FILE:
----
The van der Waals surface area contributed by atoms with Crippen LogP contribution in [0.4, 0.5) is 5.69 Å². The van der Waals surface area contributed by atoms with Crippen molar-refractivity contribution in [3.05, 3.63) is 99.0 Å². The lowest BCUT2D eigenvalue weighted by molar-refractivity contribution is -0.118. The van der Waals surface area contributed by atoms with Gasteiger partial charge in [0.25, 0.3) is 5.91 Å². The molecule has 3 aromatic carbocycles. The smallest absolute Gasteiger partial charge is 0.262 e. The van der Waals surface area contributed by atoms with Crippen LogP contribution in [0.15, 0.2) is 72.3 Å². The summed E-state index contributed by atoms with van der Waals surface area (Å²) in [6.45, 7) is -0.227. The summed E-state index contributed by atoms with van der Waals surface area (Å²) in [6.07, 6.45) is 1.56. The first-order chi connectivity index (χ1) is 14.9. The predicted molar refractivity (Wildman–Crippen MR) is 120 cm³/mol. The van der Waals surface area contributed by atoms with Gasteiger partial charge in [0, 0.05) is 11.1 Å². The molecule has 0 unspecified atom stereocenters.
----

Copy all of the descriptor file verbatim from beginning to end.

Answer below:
The van der Waals surface area contributed by atoms with Crippen LogP contribution in [0.4, 0.5) is 5.69 Å². The van der Waals surface area contributed by atoms with Crippen molar-refractivity contribution in [3.05, 3.63) is 99.0 Å². The lowest BCUT2D eigenvalue weighted by molar-refractivity contribution is -0.118. The van der Waals surface area contributed by atoms with Gasteiger partial charge in [0.25, 0.3) is 5.91 Å². The molecule has 3 aromatic carbocycles. The smallest absolute Gasteiger partial charge is 0.262 e. The van der Waals surface area contributed by atoms with Crippen LogP contribution in [0.15, 0.2) is 72.3 Å². The summed E-state index contributed by atoms with van der Waals surface area (Å²) in [6.45, 7) is -0.227. The summed E-state index contributed by atoms with van der Waals surface area (Å²) in [6.07, 6.45) is 1.56. The first-order chi connectivity index (χ1) is 14.9. The predicted molar refractivity (Wildman–Crippen MR) is 120 cm³/mol. The van der Waals surface area contributed by atoms with Gasteiger partial charge in [0, 0.05) is 11.1 Å². The molecule has 0 unspecified atom stereocenters.